To maximize the performance of the three ad-hoc queries, we first generated a pipeline that could provide a common table to query against. Single Origin identified and extracted the common sources of the three queries - 8 inner join tables. These served as the pipeline’s source. Then, we combined the select, where and group-by clauses from the three queries and added them into the pipeline.
Based on Single Origin’s Audit Results, we performed a series of query optimizations. For each query, we replaced the source tables with the pipeline’s output. We also kept the original group bys to further aggregate the data from the pipeline output to calculate the original average and count aggregation values. For example, in query 17, AVG(SS_QUANTITY) is rewritten as SUM(STORE_SALES_QUANTITYSUM) / SUM(STORE_SALES_QUANTITYCOUNT), where STORE_SALES_QUANTITYSUM and STORE_SALES_QUANTITYCOUNT are aggregations provided by the new pipeline’s output.
The resulting performance improvements for the ad-hoc queries were considerable.
With the new SQL pipeline in place, the time for ad-hoc queries to execute was over 10 times smaller. By materializing a smaller table once a day that numerous queries can reference, end users are able to save a significant amount of time and money generating the same results as before. The other notable improvement was in cost. Before, one run of each ad-hoc query totaled 0.001214 credits (0.2c - 0.4c), whereas the cost of one run of each rewritten query was 0.000177 credits (.03c - .07c).
To give more tangible numbers, we can look at an example of a mid-size company, with 100 data operators. Of those 100 data operators, 25 of them run the above three queries 5 times a day, slicing and dicing the data. Over the course of a year, they will have executed the three queries 45,625 times. Before a pipeline is introduced, this would cost between $9,000 - $18,250 a year.
Now, we introduce our new pipeline to the equation. For this example, we will assume the pipeline is re-run three times a day (it is worth noting this would not hold for streaming data or real-time analytics). At three times a day, the same 45,625 ad-hoc query runs would run, in addition to 1,095 pipeline runs. The total cost in this scenario would be $1,370 to $2,880. This results in the organization reducing the cost of queries by between 68% and 92%. With insight from Single Origin and a few steps of refactoring, we significantly improved the performance and cost of the ad-hoc queries.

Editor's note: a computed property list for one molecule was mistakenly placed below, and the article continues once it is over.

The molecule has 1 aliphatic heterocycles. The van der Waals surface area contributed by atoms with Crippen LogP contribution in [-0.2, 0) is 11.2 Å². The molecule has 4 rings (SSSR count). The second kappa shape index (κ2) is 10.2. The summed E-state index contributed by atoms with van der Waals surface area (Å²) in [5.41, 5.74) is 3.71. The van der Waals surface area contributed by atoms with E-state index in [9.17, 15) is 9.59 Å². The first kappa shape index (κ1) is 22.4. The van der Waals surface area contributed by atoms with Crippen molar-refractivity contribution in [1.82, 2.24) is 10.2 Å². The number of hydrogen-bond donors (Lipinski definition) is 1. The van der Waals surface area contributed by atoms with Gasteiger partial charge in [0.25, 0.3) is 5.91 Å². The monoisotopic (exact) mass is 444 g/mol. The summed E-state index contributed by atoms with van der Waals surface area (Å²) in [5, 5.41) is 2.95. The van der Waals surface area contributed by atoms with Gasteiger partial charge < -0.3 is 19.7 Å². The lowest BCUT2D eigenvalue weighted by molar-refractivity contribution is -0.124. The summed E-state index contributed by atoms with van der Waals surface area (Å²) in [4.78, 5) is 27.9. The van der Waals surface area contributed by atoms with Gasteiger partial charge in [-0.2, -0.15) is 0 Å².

To realize the above savings without Single Origin, a user would have to sort through and analyze hundreds of queries (with differing structures), group them according to their similarities, and then start to refactor. Single Origin does this automatically.
Query auditing is just one facet of how Single Origin equips data teams with the knowledge and insight they need to make better decisions about their queries and pipelines. When queries are imported into Single Origin, the filters and group bys are stripped away, and any shared entities with the same source are deduped through the query import process. What you end up with, is one view and one data entity. When someone goes to query the data entity, they can plug in different filters and group bys. With this approach, definitions stay in sync, increasing data quality and unlocking collaboration across teams.
Single Origin also provides field-level lineage for your datasets, making governance and auditing easier than ever. Simply explore the lineage of your data to see who is accessing it and where it’s being consumed.
It is worth noting that there are many factors that influence performance and cost, including the complexity of your pipelines and the size of tables being queried.
While the cost savings in this case study required human intervention for refactoring, in the future this process can be automated because of Single Origin’s semantic understanding of your SQL logic. With this understanding, Single Origin could automate a lot of currently manual decisions:
- optimize your compute by organizing and running your pipelines based on their semantic lineage, as well as
- identify common query patterns and automatically add the underlying aggregation to your pipelines. This automates the existing loop of figuring out what pipelines to build based on what people care about.
If you’re interested in how Single Origin can help you compress your data pipelines and rewrite your SQL to optimize for cost and performance, reach out to us at email@example.com.
Rewritten query 17
Rewritten query 25
Rewritten query 29
New SQL pipeline